Wednesday, 10 August 2016
The Reeds - film review
I decided to watch The Reeds, a relatively little-known horror film made in 2009, some time after undertaking a hugely enjoyable boat trip on the Norfolk Broads this spring. When I learned that a Broads boating trip was the setting for the movie, I thought it would be interesting to see how it captured the setting that entranced me. And the short answer is that the film does convey the mysterious atmosphere of the Broads, and the eponymous reeds which line the labyrinthine waterways, very well indeed.
That said, I can imagine that the tourist authorities in Norfolk will not have been keen to publicise this film, as it deals with some really rather horrid mishaps endured by half a dozen young people when they hire a boat from a grumpy old bloke called (perhaps with heavy symbolism) Mr Croker.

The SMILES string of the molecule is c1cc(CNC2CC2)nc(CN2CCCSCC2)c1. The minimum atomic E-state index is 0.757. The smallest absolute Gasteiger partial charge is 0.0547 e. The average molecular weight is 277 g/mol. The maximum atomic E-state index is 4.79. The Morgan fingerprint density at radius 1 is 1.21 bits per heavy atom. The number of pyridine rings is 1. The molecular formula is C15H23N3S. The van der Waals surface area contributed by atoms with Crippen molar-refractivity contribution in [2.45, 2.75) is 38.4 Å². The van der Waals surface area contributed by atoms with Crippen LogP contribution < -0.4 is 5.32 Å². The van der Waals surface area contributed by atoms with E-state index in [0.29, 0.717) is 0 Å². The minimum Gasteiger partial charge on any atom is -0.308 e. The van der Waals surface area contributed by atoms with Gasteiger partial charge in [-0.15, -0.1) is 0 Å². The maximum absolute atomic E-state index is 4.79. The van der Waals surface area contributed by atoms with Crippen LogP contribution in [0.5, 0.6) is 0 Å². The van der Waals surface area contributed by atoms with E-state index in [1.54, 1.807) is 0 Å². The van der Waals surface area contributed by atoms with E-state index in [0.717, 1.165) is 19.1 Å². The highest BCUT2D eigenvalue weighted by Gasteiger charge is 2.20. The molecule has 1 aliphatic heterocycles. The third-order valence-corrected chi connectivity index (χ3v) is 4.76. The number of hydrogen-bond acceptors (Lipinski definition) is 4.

The six protagonists are not characterised in any depth, although one young woman has clearly had a troubled upbringing, and one of the blokes is rather too keen on looking for trouble to have much chance of survival in a story like this. The group come across a rather menacing group of youngsters, and there are some similarities in the early stages to films such as In Fear and Eden Lake.
But as the boating party gets lost in the reeds, and Very Bad Things happen with increasing frequency, it becomes evident that something else is going on. There are supernatural elements to the story, and an oddly convoluted plot, which seemed to me to lack coherence Overall, I didn't rate the screenplay highly, but the atmospheric photography of the Broads was good enough to make me glad I watched the film. But don't let The Reeds put you off taking a trip on the Broads - on a lovely day, it's a truly magical way to travel around a gorgeous part of the world.